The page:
How Bilingualism Can Affect Your Brain
Speaking multiple languages may be an advantage in more ways than one: a new study suggests that bilinguals are speedier task-switchers than monolinguals.
Task-switching and its real-world applications
Task-switching—the ability to mentally “switch gears” and refocus on new goals—is a valuable skill that has numerous practical uses. You use it to shift attention from the wheel to the road while driving, or to switch gears between offense and defense in a team sport. Bilingualism has already been associated with a number of cognitive advantages, and now a 2010 study from Language and Cognition has investigated how bilingualism might enhance crucial task-switching skills in young adults.
This Carnegie Mellon University study recruited 88 college students, half of whom were monolingual and half of whom were bilingual. Both groups had about equal SAT scores, suggesting no inherent difference in cognitive ability.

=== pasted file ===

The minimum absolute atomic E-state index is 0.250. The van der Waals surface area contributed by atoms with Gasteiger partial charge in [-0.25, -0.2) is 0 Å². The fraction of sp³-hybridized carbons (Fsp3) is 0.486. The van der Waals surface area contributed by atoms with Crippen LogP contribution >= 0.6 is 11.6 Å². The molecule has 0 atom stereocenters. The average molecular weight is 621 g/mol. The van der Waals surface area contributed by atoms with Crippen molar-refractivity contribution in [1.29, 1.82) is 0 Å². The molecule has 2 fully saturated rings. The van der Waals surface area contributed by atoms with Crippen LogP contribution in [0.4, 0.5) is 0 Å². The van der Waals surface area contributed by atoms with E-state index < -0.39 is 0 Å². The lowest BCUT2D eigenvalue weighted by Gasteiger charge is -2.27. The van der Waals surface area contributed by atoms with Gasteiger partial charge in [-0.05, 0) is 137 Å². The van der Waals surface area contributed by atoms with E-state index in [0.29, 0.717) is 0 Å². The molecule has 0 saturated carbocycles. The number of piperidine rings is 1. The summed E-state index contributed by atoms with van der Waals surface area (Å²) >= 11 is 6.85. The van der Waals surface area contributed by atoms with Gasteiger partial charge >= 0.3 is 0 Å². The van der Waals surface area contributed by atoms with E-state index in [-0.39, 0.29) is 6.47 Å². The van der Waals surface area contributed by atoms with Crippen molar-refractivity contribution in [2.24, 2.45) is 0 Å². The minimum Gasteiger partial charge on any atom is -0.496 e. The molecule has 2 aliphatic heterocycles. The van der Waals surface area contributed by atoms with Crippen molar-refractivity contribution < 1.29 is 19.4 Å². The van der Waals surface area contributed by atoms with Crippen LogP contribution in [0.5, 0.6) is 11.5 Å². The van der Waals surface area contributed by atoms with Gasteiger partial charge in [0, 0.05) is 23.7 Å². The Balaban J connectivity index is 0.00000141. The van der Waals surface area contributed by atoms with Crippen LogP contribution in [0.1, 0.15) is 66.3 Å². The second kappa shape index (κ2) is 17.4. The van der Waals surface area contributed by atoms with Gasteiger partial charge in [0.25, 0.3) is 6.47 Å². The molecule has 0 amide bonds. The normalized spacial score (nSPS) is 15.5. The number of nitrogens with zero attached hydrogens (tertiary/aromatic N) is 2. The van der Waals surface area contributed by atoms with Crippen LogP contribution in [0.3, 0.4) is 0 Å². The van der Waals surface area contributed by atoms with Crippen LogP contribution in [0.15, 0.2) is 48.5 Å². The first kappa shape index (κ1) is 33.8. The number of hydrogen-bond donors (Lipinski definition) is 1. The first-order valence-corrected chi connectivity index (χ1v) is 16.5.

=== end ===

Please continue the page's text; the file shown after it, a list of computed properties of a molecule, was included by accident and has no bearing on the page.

Each participant sat in front of a screen with two different kinds of tasks assigned to each of their two hands. As cues appeared onscreen, one hand was responsible for identifying the color of the cue. The other hand was responsible for identifying the shape of the cue.
There were two aspects to this task-switching experiment: single-task trials and mixed-task trials. In single-task trials, participants identified either color or shape but never switched between the two tasks. In mixed-trial tasks, participants frequently switched between color and shape identification tasks—a more difficult procedure.
Researchers compared single-task and mixed-task reaction times to determine how reaction time and accuracy differed between groups and trial types.
Bilinguals were much faster than monolinguals on trials that required task-switching—their reactions were 6 milliseconds quicker on average. Both groups, however, were equally quick to respond on single-task trials, which did not involve switching.